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Garden Review

'Heartless' firm offer to build garden for terminally-ill child…then bombard family with legal threats when they …

A STUNNED Scots granddad claims a “heartless” company exploited his terminally-ill grandson in a bid to get good publicity. Furious Kevan Adams says the company offered to help build his dying grandson a garden – then sent legal threats when they did not get the “promised publicity”. Little Jordan Reid was diagnosed with a tumour last year

Mercury Press

Little Jordan Reid was diagnosed with a tumour last year

Kevan, from Perth, was devastated when three-year-old Jordan Reid was diagnosed with a tumour in June last year after suffering a swollen neck and sickness. After undergoing chemotherapy for six months, and six weeks of radiotherapy, the family were told that Jordan’s cancer is terminal and there is nothing more doctors can do. The 54-year-old decided to create a garden so that Jordan could have somewhere to play and Davally Garden Services in Sheffield said they would help by providing the labour for free – but with “strings attached”.

However, the granddad says he received a letter on September 8 from them saying they were “concerned that the promised publicity has not been forthcoming” after articles about Jordan’s illness were published. Jordan with sister and granddad Kevan Mercury Press

Jordan with sister and granddad Kevan

The letter goes on to demand they be “informed” so they can “authorise” any further article that mentions their company – making bizarre references to their “copyright”.

A week later Kevan says he received another letter from the firm about a “hurtful and factually untrue” online review that they believed had been written by somebody close to the family. In the letter it says that if any further “defamatory” comments are made against them they may have to “respond formally.” Managing director of the garden company Dave Caborn denied claims they exploited Jordan and says it was Kevan who offered them the publicity rather than them demanding it.

The company boss went on to say his firm “would most likely have taken this job on without the promise”. One of the letters sent to Kevan Mercury Press

One of the letters sent to Kevan

Scot Kevan, now living in Sheffield, said: “It feels like the company were using our poorly boy to get their name out there.

It has been a difficult time for us. “It isn’t something that any family thinks they are going to face. We were overwhelmed by the support of the community and what we thought was support from this company.

“However, to have them turn around and throw legal threats and nasty letters our way is the opposite of what we need. It feels heartless. I try to do my best to give Jordan everything I can.

“I wanted somewhere for Jordan to enjoy himself and to just be a child. It is bad enough that he is going through this terrible illness never mind some company trying to gain a name and reputation out of it.” Kevan claims that the business asked him to provide the material needed for the garden in return for the company’s labour, which he agreed to.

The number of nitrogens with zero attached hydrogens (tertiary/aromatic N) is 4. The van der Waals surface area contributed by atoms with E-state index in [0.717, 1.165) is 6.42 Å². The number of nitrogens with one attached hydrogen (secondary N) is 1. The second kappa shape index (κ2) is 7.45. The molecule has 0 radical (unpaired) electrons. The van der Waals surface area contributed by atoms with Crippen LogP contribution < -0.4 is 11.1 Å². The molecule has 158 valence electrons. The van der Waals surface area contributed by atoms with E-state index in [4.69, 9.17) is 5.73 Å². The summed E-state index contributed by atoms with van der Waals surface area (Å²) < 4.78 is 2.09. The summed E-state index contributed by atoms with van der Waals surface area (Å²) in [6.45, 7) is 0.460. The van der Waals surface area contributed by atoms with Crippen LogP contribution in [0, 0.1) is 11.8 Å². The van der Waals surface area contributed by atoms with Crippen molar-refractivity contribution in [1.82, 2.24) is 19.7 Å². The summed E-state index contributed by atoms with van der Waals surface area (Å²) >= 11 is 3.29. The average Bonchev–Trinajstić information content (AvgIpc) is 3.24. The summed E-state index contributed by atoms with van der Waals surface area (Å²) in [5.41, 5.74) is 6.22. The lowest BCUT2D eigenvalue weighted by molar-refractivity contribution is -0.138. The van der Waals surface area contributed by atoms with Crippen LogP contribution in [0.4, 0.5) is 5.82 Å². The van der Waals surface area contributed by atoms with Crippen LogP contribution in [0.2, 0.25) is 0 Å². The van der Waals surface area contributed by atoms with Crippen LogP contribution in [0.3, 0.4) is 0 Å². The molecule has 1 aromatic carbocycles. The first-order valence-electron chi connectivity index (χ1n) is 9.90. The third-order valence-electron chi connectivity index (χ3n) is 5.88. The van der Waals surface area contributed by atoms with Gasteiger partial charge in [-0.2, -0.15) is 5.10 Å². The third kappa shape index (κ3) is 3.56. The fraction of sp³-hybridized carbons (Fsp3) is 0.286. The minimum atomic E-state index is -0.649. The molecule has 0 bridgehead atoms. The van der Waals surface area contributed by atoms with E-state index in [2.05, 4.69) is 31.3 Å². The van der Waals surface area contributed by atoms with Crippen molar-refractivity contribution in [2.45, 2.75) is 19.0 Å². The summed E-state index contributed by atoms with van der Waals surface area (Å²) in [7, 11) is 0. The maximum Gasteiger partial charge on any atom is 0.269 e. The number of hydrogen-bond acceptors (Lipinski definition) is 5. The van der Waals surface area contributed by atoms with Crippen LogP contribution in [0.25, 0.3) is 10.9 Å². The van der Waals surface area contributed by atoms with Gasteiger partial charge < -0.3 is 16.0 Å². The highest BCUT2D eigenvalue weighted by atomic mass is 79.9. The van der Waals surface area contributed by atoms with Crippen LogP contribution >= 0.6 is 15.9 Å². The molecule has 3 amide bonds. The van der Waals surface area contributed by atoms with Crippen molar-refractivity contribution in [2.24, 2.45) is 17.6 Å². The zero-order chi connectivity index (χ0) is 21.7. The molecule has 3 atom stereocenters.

Little Jordan Mercury Press

Little Jordan

He says that he provided all of the artificial glass, the sleepers as well as sand for the garden and that he met all of their requests. But Kevan has since decided against working with Davally on the garden project after being unhappy with their demands.

Kevan said: “Why do some people think they have the right to not allow a young three-year-old boy, with a life-limiting illness, access to his garden because of publicity and their name in lights? “Some time ago back in January of this year they offered their services to finish Jordan’s garden off but there were some strings attached. “As Jordan’s grandparents we fulfilled all of the conditions asked of us by raising the materials required.

We also managed to get the local press and magazines on board with recognition to the said company. “Now this company have changed the goalposts to better serve themselves by saying and dictating the way that they are mentioned in articles about awareness to ATRT cancer. Jordan's family

Mercury Press

Jordan’s family

“After the threats of legal action and their rather ambiguous letters, Debra [Kevan’s wife] and I made the decision to not work with this company as they were only after one thing. The first letter read: “We are concerned that the promised publicity has not been forthcoming, what happened to the Sheffield Star, the BBC, local radio stations etc. “We have had no contact and it was part of our agreement with you.

We are aware that we got a mention in the ‘Sixer’, however we already advertise in this magazine monthly so the mention was of little value. “[Name removed] is concerned that this article appeared without due notice, he expects to be informed and to authorise any article where daVally is named; no copyright was agreed. “If there are any future articles naming daVally you will need to share a proof with us and secure authorisation from Dave before the article is printed.

“We are still happy to do the agreed work however you need to source the required materials and arrange the agreed publicity; when they are all in place you need to contact us to arrange a date.”


The a week later Kevan received a second letter from Davally about a review that was left on their website. The second letter read: “As we have always stated we have always been committed to provide labour free of charge for you. “As a small business we have tried to assist your family (even though the project is not going to be carried out at the child’s main residence.

Despite this we were sympathetic to your plight as a grandparent). “Despite our offer we were therefore concerned to read the review made on social media earlier this week which we believe to have been made by someone close to your family in relation to this matter. “The comments were hurtful and factually untrue.

We acknowledge that this post has since been deleted from the site, however should any further defamatory comments be made against us we may have to respond formally.” Kevan said: “I met all the verbally agreed obligations and now they want their cake and to eat it too. They have written a nasty letter with so many inaccuracies about Jordan.”